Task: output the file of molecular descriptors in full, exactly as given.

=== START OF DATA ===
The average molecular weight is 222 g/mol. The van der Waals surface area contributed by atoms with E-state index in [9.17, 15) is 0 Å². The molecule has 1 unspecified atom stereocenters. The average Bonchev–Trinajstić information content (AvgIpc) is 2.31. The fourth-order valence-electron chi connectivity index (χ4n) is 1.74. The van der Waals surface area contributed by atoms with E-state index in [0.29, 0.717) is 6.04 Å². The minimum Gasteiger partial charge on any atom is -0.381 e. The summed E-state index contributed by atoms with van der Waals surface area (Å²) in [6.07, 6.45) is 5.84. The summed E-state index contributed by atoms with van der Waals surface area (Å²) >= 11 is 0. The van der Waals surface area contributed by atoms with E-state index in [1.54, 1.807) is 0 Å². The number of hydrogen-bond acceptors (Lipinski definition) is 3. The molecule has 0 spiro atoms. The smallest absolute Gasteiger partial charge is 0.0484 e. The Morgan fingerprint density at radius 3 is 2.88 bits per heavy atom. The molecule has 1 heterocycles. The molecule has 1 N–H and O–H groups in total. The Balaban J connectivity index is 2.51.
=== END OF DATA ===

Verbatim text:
The average molecular weight is 222 g/mol. The van der Waals surface area contributed by atoms with E-state index in [9.17, 15) is 0 Å². The molecule has 1 unspecified atom stereocenters. The average Bonchev–Trinajstić information content (AvgIpc) is 2.31. The fourth-order valence-electron chi connectivity index (χ4n) is 1.74. The van der Waals surface area contributed by atoms with E-state index in [0.29, 0.717) is 6.04 Å². The minimum Gasteiger partial charge on any atom is -0.381 e. The summed E-state index contributed by atoms with van der Waals surface area (Å²) in [6.07, 6.45) is 5.84. The summed E-state index contributed by atoms with van der Waals surface area (Å²) >= 11 is 0. The van der Waals surface area contributed by atoms with E-state index in [1.54, 1.807) is 0 Å². The number of hydrogen-bond acceptors (Lipinski definition) is 3. The molecule has 0 spiro atoms. The smallest absolute Gasteiger partial charge is 0.0484 e. The Morgan fingerprint density at radius 3 is 2.88 bits per heavy atom. The molecule has 1 heterocycles. The molecule has 1 N–H and O–H groups in total. The Balaban J connectivity index is 2.51.